“This is such an incredible honor. What I cherish the most about my Stanford experience is that its network has created opportunities that may have never occurred to me elsewhere,” said Payton in the inaugural year of the fellowship. “My hope is that this fellowship will help open doors for other people, and the existence of it will help make Stanford Law School students aware of the breadth of their career possibilities.”

The Sallyanne Payton Fellowship supports a diverse range of students who aim to pursue careers in legal academia. Fellows commit to preparing and submitting three papers for publication during their J.D. studies. In addition to individual mentorship and guidance, fellows will convene with sponsoring faculty to discuss research methods, research design, interdisciplinary approaches to legal thought, present work in progress, and engage in other supportive programming. They will also receive mentorship from Professor Norman W. Spaulding, the Nelson Bowman Sweitzer and Marie B. Sweitzer Professor of Law, Professor Bernadette Meyler, the Carl and Sheila Spaeth Professor of Law and Associate Dean for Research and Intellectual Life, and additional faculty and alumni teaching at other law schools.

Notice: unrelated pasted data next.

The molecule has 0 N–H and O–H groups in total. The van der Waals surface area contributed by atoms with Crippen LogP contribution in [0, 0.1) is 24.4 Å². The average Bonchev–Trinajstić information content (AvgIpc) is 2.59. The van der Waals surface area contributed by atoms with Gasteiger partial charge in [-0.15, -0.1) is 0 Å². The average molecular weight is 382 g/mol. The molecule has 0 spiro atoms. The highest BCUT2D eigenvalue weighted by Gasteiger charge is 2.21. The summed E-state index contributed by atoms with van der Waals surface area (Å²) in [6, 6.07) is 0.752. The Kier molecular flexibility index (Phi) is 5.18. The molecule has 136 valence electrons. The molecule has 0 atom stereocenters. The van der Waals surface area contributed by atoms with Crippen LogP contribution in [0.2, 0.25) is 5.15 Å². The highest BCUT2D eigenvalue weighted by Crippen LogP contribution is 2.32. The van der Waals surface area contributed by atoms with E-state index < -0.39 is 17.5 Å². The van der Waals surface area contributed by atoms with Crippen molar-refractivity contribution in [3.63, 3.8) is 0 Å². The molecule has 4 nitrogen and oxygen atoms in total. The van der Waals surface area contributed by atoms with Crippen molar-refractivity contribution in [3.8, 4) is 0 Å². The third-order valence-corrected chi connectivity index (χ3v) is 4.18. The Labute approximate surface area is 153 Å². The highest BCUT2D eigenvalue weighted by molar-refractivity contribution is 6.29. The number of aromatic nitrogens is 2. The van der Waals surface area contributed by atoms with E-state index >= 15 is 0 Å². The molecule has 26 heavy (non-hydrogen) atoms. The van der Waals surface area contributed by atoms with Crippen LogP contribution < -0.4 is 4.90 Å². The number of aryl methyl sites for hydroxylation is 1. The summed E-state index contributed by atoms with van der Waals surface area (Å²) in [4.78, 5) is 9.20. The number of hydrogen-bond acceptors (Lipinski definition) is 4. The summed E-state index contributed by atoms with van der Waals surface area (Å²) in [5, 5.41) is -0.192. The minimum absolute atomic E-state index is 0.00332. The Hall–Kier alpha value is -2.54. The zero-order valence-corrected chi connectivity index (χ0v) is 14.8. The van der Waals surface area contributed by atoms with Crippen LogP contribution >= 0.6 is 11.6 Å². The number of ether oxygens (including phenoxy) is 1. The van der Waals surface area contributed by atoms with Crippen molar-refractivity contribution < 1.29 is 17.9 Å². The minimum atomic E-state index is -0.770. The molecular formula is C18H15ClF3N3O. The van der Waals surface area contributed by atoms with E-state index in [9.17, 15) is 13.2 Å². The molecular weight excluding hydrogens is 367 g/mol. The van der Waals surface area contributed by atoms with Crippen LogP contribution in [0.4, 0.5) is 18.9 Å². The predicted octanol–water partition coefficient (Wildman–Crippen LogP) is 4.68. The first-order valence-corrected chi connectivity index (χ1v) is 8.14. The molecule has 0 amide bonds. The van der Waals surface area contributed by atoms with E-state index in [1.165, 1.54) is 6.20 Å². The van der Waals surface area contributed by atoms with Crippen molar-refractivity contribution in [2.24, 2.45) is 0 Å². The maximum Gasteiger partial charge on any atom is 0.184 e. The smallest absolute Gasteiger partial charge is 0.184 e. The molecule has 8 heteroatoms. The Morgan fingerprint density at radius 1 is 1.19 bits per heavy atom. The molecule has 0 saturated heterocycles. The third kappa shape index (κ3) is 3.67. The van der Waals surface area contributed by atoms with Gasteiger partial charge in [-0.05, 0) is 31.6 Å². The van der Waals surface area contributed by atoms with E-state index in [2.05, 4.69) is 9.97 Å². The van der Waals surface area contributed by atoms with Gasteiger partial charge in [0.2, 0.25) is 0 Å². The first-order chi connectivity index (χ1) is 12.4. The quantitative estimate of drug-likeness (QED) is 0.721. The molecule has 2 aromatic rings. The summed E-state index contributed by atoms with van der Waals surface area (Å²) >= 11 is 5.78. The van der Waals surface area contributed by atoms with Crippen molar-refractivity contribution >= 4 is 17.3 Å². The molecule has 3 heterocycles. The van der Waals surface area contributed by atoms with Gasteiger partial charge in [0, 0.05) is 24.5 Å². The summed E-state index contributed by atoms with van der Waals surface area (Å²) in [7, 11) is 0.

2022 Sallyanne Payton Fellows

Aaron Spikol